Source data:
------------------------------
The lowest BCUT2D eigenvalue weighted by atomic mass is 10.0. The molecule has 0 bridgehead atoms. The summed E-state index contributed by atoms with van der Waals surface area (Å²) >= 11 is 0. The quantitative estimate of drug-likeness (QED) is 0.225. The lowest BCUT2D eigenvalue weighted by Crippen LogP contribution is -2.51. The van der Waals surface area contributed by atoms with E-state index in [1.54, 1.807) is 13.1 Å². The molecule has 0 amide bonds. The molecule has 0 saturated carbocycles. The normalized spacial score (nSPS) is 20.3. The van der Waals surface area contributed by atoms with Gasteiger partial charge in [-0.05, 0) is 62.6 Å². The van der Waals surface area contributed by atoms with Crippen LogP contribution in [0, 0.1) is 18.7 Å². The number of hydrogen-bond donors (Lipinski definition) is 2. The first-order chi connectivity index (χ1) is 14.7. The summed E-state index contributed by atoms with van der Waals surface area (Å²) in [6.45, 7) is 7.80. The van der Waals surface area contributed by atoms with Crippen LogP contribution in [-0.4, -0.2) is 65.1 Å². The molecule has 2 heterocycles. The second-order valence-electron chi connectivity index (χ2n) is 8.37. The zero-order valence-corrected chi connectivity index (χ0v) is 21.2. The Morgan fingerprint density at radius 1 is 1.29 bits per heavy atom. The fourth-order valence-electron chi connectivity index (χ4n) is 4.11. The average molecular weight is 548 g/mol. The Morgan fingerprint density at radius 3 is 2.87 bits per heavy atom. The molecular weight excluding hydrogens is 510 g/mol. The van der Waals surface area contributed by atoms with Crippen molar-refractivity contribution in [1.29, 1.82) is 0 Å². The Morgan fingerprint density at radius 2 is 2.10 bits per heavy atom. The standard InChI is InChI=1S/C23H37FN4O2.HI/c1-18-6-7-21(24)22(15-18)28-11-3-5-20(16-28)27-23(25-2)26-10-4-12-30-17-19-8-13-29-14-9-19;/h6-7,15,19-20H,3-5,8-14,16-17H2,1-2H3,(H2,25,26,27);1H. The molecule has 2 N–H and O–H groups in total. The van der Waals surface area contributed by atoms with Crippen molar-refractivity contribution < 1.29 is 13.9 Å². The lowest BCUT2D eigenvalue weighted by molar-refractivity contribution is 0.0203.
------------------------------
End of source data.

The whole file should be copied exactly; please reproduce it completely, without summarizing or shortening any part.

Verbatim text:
The lowest BCUT2D eigenvalue weighted by atomic mass is 10.0. The molecule has 0 bridgehead atoms. The summed E-state index contributed by atoms with van der Waals surface area (Å²) >= 11 is 0. The quantitative estimate of drug-likeness (QED) is 0.225. The lowest BCUT2D eigenvalue weighted by Crippen LogP contribution is -2.51. The van der Waals surface area contributed by atoms with E-state index in [1.54, 1.807) is 13.1 Å². The molecule has 0 amide bonds. The molecule has 0 saturated carbocycles. The normalized spacial score (nSPS) is 20.3. The van der Waals surface area contributed by atoms with Gasteiger partial charge in [-0.05, 0) is 62.6 Å². The van der Waals surface area contributed by atoms with Crippen LogP contribution in [0, 0.1) is 18.7 Å². The number of hydrogen-bond donors (Lipinski definition) is 2. The first-order chi connectivity index (χ1) is 14.7. The summed E-state index contributed by atoms with van der Waals surface area (Å²) in [6.45, 7) is 7.80. The van der Waals surface area contributed by atoms with Crippen LogP contribution in [-0.4, -0.2) is 65.1 Å². The molecule has 2 heterocycles. The second-order valence-electron chi connectivity index (χ2n) is 8.37. The zero-order valence-corrected chi connectivity index (χ0v) is 21.2. The Morgan fingerprint density at radius 1 is 1.29 bits per heavy atom. The fourth-order valence-electron chi connectivity index (χ4n) is 4.11. The average molecular weight is 548 g/mol. The Morgan fingerprint density at radius 3 is 2.87 bits per heavy atom. The molecular weight excluding hydrogens is 510 g/mol. The van der Waals surface area contributed by atoms with Crippen molar-refractivity contribution in [1.29, 1.82) is 0 Å². The Morgan fingerprint density at radius 2 is 2.10 bits per heavy atom. The standard InChI is InChI=1S/C23H37FN4O2.HI/c1-18-6-7-21(24)22(15-18)28-11-3-5-20(16-28)27-23(25-2)26-10-4-12-30-17-19-8-13-29-14-9-19;/h6-7,15,19-20H,3-5,8-14,16-17H2,1-2H3,(H2,25,26,27);1H. The molecule has 2 N–H and O–H groups in total. The van der Waals surface area contributed by atoms with Crippen molar-refractivity contribution < 1.29 is 13.9 Å². The lowest BCUT2D eigenvalue weighted by molar-refractivity contribution is 0.0203.